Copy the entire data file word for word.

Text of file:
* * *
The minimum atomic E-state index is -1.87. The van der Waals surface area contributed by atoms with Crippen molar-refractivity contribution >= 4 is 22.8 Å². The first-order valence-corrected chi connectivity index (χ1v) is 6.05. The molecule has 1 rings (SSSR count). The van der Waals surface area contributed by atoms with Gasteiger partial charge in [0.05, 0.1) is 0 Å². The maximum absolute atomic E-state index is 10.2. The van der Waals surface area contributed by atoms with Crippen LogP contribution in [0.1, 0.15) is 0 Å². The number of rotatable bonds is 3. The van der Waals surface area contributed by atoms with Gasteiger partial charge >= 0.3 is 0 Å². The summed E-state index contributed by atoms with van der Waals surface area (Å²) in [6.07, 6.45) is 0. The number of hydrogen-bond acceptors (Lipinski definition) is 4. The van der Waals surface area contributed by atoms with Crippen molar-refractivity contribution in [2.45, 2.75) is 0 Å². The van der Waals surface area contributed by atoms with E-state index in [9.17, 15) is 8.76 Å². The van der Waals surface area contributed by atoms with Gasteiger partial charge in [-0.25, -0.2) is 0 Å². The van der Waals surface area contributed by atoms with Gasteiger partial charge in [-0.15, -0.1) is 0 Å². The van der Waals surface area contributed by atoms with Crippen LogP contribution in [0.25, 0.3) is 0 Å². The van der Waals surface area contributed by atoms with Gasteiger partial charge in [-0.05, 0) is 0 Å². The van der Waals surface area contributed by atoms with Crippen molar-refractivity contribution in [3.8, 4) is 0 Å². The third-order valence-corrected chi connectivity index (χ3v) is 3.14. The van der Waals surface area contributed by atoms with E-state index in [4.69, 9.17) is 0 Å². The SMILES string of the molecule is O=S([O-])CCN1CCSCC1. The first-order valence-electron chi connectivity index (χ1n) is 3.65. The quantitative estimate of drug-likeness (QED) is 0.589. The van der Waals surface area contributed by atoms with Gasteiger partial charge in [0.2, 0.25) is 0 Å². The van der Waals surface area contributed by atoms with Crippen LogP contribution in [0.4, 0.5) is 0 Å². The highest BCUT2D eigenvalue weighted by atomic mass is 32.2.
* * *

The minimum atomic E-state index is -1.87. The van der Waals surface area contributed by atoms with Crippen molar-refractivity contribution >= 4 is 22.8 Å². The first-order valence-corrected chi connectivity index (χ1v) is 6.05. The molecule has 1 rings (SSSR count). The van der Waals surface area contributed by atoms with Gasteiger partial charge in [0.05, 0.1) is 0 Å². The maximum absolute atomic E-state index is 10.2. The van der Waals surface area contributed by atoms with Crippen LogP contribution in [0.1, 0.15) is 0 Å². The number of rotatable bonds is 3. The van der Waals surface area contributed by atoms with Gasteiger partial charge >= 0.3 is 0 Å². The summed E-state index contributed by atoms with van der Waals surface area (Å²) in [6.07, 6.45) is 0. The number of hydrogen-bond acceptors (Lipinski definition) is 4. The van der Waals surface area contributed by atoms with Crippen molar-refractivity contribution in [2.45, 2.75) is 0 Å². The van der Waals surface area contributed by atoms with E-state index in [9.17, 15) is 8.76 Å². The van der Waals surface area contributed by atoms with Gasteiger partial charge in [-0.25, -0.2) is 0 Å². The van der Waals surface area contributed by atoms with Gasteiger partial charge in [-0.15, -0.1) is 0 Å². The van der Waals surface area contributed by atoms with Crippen LogP contribution in [0.25, 0.3) is 0 Å². The van der Waals surface area contributed by atoms with Gasteiger partial charge in [-0.05, 0) is 0 Å². The van der Waals surface area contributed by atoms with Crippen molar-refractivity contribution in [3.8, 4) is 0 Å². The third-order valence-corrected chi connectivity index (χ3v) is 3.14. The van der Waals surface area contributed by atoms with E-state index in [4.69, 9.17) is 0 Å². The SMILES string of the molecule is O=S([O-])CCN1CCSCC1. The first-order valence-electron chi connectivity index (χ1n) is 3.65. The quantitative estimate of drug-likeness (QED) is 0.589. The van der Waals surface area contributed by atoms with Gasteiger partial charge in [0.2, 0.25) is 0 Å². The van der Waals surface area contributed by atoms with Crippen LogP contribution in [0.4, 0.5) is 0 Å². The highest BCUT2D eigenvalue weighted by atomic mass is 32.2.